Demand for services from providers will increase, since some patients will not be receiving the level of care to which they are currently accustomed. Patients may go from provider to provider trying to get the care that they desire.
I’m not sure how the fear issue will play out with medical providers. In the current system, fear is mitigated by providing more services. However, in a bundled payment system, providing more services will quickly erase profits and may lead to financial insolvency. How will medical providers adapt? My guess is that there will be less services and more studies and medical testimony showing why providing fewer services is within the standard of care. There will also be a backlash against hospitals if patients die because they didn’t receive what was retrospectively deemed to be “necessary” care. I also think that at some point there will be a revolt against regulatory agencies that create guidelines which increase expense without improving outcomes.
Bundled payments will also have several other effects:
First, the system will get gamed. Big time. If insurers are going to make a large bundled payment for a given diagnosis, expect more of those diagnoses to be made. Patients who previously were sent home with “walking pneumonia” will be admitted because admissions for “pneumonia” generate more money. The admission may only be “overnight,” but it will still generate that bundled payment. Outpatient diseases will suddenly require inpatient management – if that inpatient management is what generates the bundled payments.
Second, bundled payments will allow insurers to vilify medical providers. In the current system, insurers are the bad guys when they refuse to authorize or to pay for medical care. By bundling payments, insurers will be able to blame medical providers for not providing more services because those services are included in the bundled payment. Patients will then direct their anger toward providers when the patients don’t get the medical services that they want.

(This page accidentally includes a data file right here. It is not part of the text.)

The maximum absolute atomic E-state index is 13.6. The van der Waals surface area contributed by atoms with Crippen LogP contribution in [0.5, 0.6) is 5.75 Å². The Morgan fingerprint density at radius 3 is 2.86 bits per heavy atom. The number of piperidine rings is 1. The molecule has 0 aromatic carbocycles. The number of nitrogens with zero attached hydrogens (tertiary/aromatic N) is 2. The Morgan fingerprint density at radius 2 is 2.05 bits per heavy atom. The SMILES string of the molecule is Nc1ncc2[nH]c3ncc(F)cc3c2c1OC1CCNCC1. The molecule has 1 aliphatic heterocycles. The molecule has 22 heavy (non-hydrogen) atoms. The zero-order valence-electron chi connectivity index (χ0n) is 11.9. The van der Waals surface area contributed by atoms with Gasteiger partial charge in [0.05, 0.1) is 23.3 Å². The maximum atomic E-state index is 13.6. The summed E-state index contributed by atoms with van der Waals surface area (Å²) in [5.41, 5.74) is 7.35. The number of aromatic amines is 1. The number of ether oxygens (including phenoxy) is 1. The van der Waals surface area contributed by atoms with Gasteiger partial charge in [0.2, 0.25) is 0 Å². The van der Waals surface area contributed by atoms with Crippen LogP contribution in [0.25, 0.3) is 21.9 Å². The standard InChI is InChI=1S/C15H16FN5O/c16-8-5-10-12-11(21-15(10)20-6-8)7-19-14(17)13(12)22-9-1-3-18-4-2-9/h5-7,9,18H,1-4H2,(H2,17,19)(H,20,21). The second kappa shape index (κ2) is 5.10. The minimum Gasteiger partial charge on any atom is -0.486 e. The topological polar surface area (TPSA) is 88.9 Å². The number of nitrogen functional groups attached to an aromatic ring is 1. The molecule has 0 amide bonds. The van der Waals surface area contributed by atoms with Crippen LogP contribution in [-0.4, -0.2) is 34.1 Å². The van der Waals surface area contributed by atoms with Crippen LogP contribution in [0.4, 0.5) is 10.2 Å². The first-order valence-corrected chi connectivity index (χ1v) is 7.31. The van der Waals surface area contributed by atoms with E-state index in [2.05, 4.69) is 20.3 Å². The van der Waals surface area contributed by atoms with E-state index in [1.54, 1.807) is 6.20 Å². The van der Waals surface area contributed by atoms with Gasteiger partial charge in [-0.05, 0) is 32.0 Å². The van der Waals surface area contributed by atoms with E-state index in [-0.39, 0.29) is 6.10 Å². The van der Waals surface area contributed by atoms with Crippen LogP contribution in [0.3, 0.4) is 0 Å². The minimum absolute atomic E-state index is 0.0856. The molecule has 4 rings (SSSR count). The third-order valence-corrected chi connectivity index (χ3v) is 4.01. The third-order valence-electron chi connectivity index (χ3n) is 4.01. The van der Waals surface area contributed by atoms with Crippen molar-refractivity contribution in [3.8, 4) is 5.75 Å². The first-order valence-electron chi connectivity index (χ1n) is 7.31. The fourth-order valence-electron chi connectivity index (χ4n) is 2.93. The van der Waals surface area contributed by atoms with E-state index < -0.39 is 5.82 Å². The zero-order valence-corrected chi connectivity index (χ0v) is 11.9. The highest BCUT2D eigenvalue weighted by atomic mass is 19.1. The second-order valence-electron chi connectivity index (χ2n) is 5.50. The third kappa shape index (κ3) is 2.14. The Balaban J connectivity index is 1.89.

Finally, bundling payments will also cause fighting between providers. How do physician consultants get paid when the hospital receives the bundled payment for the patient’s illness? The pie is only so big and anyone that provides services is going to want a piece. Hospitals are already trying to minimize this problem by purchasing physician medical practices. When physicians are employees and paid by the hospitals, the hospitals get to keep the bundled payments. Otherwise, let the fights begin.
What happens if a patient goes to an emergency department with a pneumonia and needs to be transferred? Who gets the bundled payment? What if a patient is hospitalized for a hip fracture and then develops a pneumonia while in the hospital? Who gets the bundled payment? Will the payments be split? If so, how much? I posed these questions to a friend who works at CMS. Her response was that the providers would have to create agreements regarding payments for services. Of course, providing a prospective division of payments for every possible type of care would be impossible, so the providers will be left fighting over who gets what payments and how much. When providers fight with each other, nothing good happens. Divide and conquer.
Bundling payments will protect insurers, increase insurer profits, and decrease the willingness of providers to care for seriously ill patients. When the only variable for payments from insurers is how many times a diagnosis is made, the diagnoses will be made more frequently and will result in an increase in the number of “bundled” payments.
Bundling payments will also cause rifts between medical providers that will ultimately detract from the medical care provided to patients.